Fresno State College - Campus Yearbook (Fresno, CA)

 - Class of 1962

Page 1 of 302

 

Fresno State College - Campus Yearbook (Fresno, CA) online yearbook collection, 1962 Edition, Cover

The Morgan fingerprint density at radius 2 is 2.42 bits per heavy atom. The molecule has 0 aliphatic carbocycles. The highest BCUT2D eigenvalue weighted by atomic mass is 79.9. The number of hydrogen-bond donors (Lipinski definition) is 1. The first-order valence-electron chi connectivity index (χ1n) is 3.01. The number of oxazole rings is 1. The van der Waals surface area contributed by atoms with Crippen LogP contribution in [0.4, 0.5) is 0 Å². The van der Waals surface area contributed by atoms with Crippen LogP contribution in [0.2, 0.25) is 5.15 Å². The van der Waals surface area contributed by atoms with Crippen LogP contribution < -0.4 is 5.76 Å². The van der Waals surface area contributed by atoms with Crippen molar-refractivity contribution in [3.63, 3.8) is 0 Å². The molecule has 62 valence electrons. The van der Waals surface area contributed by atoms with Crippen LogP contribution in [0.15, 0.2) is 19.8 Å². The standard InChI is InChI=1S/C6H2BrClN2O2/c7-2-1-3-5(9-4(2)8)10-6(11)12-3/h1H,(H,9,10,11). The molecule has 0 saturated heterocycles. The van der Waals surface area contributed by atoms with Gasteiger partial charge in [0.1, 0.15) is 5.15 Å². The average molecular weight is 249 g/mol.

Cover



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Text from Pages 1 - 302 of the 1962 volume: